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Chemicals, such as detergents, break apart floating oil into small particles or drops so that the oil is no longer in a layer on the water's surface. These chemicals break up a layer of oil into small droplets. These small droplets of oil then disperse or mix with the water. The problem with this method is that dispersants often harm marine life and the dispersed oil remains in the body of water where it is toxic for the marine ecosystem.

Marichem Oil Spill Dispersant                  

MARICHEM OIL SPILL DISPERSANT is the new, 3rd generation dispersant, approved as Type II and Type III as per EU latest regulations. It can be used concentrated or diluted at a ratio of 1:10, depending on the level of contamination. It is an efficient and environmentally friendly product, containing no hydrocarbons. It has been specifically designed for oil dispersion at sea, at shore and in port, either onboard or ashore.

- It is non-toxic to marine life
- It converts oil spills to small droplets that are easily biodegradable
- It minimizes environmental damage
- It does not contribute to pollution
- It is cost-effective and economical
- It is easy to handle and apply
- It is applicable to mineral oils, crude oils, fuel oils, kerosene, white spirit and lubricant oils

Marichem Oil Spill Emulsifier                  

Oil Spill Emulsifier is a superior product specifically designed for oil dispersion at sea, at shore and in port concerning both on board and ashore treatment. High standards and specifications have been incorporated to engineer this environmentally safe product.

- Non-toxic to marine life
- Highly effective for oil spills at sea, on seashores or on solid surfaces such as docks, decks, piers, wharfs, ship hulls etc

- Applicable to mineral oils, crude oils, fuel oils, kerosene, white spirit and lubricant oils

- Tested and approved by many different regulatory agencies
- Promotional for oil-dispersion into microscopic droplets so that the maximum surface area is available for fast bacterial degradation
- Cost-effective


Burning: Burning of oil can actually remove up to 98% of an oil spill. The spill must be a minimum of three millimetres thick and it must be relatively fresh for this method to work. This technique has been successful in Canada. The burning of oil during the Gulf War was found not as large a problem as first thought, because the amount of pollution in the atmosphere did not reach the expected high levels. Field-testing is needed to check the feasibility of this technology.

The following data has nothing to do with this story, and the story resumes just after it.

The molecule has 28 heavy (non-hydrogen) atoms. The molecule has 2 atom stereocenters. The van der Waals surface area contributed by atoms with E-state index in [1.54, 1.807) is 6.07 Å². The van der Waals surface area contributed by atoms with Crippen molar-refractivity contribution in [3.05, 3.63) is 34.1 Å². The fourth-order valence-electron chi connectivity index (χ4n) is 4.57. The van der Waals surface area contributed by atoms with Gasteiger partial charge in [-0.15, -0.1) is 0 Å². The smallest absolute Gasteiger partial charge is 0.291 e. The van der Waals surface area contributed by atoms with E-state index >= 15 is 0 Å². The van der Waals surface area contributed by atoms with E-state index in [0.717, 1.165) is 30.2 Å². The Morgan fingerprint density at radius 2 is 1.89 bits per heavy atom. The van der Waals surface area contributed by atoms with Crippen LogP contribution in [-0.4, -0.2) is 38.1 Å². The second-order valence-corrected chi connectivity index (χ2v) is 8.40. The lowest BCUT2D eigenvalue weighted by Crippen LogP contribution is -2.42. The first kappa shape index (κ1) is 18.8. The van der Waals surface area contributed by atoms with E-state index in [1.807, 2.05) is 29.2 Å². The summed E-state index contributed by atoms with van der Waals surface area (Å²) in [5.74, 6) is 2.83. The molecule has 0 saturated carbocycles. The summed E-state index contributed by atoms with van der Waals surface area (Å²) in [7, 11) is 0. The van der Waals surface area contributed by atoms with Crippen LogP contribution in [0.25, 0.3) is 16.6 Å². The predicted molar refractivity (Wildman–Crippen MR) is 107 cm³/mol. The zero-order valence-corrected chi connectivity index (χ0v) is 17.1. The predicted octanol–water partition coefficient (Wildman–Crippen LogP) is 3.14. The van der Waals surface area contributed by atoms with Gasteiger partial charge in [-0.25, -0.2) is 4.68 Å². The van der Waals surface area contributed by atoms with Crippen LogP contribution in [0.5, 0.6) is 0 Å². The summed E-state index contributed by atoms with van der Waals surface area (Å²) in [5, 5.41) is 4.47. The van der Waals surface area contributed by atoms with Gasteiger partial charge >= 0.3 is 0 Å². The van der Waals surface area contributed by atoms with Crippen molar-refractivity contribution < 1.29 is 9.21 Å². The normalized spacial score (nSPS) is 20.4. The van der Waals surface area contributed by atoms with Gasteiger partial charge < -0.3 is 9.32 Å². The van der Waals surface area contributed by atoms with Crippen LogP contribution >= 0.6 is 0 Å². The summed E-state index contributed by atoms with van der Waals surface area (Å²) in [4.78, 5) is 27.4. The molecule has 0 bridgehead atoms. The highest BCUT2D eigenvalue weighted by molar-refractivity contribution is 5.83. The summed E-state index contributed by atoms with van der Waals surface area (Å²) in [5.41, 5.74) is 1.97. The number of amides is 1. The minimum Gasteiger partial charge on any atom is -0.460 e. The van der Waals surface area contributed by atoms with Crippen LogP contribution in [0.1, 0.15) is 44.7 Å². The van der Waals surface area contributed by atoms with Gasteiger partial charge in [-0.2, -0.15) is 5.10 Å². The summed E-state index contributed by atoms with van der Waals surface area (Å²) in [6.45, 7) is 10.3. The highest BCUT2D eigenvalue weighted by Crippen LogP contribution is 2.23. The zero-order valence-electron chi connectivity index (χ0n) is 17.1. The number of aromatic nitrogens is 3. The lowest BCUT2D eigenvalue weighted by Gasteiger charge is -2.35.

Bioremediation: There are bacteria and fungi that naturally break down oil. This process is usually very slow- it would take years for oil to be removed by micro-organisms. Adding either fertilizer or micro-organisms to the water where the spill is located can speed up the breakdown process. The fertilizer gives the bacteria and fungi the nutrients they need to grow and reproduce quicker. Adding micro-organisms increases the population that is available to degrade the oil. A drawback to adding fertilizers is that it also increases the growth of algae. When the large numbers of algae die, they use up much of the oxygen so there isn't enough oxygen in the water for animals like fish.

Over time, a number of things can happen to oil that has been spilled. The oil may evaporate, reach the shore and cover beaches, remain suspended in the water for long periods, or sink into ocean sediments. The problem of cleaning up oil often becomes more difficult the longer the oil remains in the water.

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